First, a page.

Indeed, need I say more that economic growth in Ghana is for just a specific few whilst the majority of the workforce are left with very small portion of the GDP gain to share? This explains why even though the economic growth outlook of Ghana is projected to hit 7.6% in a single calendar year and yet still the majority of her population do not have money in their pocket and thousands of families are living in abject penury in Ghana.


Ghana’s economic growth outlook on paper is fairly stable and very impressive but does not benefit the majority of her citizens as most of them are living in penury. One would have expected that these projected economic growth pattern and momentum ideally would translate into the pockets of the people and put the country on the right path to reducing poverty, making living standard affordable and guaranteeing financial freedom but it’s rather the opposite. High level of youth umemployment,low productivity, high and continues increase in utilities, high talk tax and to worsen it all, high appetite for corruption that permeate through all the sectors of the economy especially government appointees.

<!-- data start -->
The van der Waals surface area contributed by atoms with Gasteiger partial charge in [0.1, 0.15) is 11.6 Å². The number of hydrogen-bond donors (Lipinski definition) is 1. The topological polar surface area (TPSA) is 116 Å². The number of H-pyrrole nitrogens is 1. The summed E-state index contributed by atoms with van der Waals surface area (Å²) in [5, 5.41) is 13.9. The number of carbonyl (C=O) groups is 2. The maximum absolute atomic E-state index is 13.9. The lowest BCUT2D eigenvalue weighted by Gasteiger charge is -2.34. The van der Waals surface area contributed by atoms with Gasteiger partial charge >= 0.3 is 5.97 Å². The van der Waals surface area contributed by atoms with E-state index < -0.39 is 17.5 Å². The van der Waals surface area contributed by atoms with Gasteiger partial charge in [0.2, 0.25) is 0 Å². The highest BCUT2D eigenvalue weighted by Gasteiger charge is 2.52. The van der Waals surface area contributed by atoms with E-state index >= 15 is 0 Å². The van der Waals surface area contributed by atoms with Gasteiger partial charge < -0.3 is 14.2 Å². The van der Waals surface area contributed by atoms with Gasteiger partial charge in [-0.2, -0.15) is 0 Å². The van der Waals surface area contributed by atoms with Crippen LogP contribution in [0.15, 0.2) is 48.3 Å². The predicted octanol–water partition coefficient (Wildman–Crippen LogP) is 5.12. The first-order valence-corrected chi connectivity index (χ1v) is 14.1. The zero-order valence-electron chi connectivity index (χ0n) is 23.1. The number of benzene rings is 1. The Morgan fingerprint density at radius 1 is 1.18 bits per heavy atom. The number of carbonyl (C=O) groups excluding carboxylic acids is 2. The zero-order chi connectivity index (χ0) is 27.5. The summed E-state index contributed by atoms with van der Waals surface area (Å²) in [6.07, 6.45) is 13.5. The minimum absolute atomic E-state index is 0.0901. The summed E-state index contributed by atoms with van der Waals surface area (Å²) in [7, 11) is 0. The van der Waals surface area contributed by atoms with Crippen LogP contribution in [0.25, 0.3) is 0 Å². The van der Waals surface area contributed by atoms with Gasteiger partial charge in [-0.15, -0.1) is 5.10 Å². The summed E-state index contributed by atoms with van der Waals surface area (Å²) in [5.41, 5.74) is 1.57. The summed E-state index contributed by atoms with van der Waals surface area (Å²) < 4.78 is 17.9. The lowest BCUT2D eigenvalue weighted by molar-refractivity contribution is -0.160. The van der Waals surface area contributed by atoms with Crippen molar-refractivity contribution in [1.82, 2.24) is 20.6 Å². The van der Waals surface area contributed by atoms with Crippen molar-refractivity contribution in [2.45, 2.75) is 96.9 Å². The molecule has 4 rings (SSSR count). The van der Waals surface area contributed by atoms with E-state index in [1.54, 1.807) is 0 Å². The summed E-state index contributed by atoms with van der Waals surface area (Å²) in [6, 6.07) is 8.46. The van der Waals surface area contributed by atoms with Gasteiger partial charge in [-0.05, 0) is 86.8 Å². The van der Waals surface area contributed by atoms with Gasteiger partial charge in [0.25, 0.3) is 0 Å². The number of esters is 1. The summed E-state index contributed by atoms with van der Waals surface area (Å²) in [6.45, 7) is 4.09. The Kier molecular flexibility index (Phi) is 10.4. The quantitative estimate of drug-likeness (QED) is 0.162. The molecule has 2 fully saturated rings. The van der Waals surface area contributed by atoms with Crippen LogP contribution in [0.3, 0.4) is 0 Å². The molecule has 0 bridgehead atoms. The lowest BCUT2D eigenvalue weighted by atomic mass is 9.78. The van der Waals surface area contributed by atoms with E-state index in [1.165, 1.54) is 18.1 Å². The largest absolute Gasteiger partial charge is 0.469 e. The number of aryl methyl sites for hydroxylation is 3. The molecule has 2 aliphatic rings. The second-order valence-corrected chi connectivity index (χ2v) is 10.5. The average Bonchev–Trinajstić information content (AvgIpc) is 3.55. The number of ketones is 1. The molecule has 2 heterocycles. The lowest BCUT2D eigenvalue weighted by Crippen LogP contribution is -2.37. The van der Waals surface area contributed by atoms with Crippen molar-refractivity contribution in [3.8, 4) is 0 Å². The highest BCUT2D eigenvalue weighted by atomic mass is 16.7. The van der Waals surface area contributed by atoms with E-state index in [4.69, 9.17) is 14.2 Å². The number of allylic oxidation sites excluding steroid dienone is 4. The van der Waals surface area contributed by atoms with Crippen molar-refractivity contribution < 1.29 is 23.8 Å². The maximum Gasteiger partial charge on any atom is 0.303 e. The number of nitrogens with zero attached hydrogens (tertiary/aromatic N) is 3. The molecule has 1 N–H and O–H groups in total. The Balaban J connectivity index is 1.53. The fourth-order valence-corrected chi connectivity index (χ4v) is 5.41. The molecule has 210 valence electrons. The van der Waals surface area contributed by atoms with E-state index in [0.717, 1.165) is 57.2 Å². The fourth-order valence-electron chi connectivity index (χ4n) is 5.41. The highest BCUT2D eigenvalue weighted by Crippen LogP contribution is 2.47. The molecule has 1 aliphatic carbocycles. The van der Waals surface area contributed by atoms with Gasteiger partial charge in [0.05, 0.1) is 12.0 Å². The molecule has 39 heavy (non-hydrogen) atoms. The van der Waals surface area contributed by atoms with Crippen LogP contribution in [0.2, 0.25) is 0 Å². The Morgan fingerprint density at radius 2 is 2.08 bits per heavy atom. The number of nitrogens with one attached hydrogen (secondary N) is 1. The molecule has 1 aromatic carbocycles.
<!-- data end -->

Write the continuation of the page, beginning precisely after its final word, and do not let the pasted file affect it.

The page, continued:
Government is recommended to begin a stakeholder engagement with all leaders in all sectors of the economy to amend where necessary and enhance where need be, the policies, change the narrative with respect to productivity, profitability and ownership of responsibility.Again,policy direction should be towards marginalized sectors to improve them and budget allocation should be focused especially on agriculture, production and manufacturing to make these sectors more growth oriented, to be able to employ the theming youth workforce of our country.

©Jerry.J.AFOLABI is a Financial & Economic expert who believes that ordinary people can do extraordinary things when given opportunity. He is a Change Maker with the ability of easily getting people to get things done for the good of humanity.Email;[email protected]/0541238987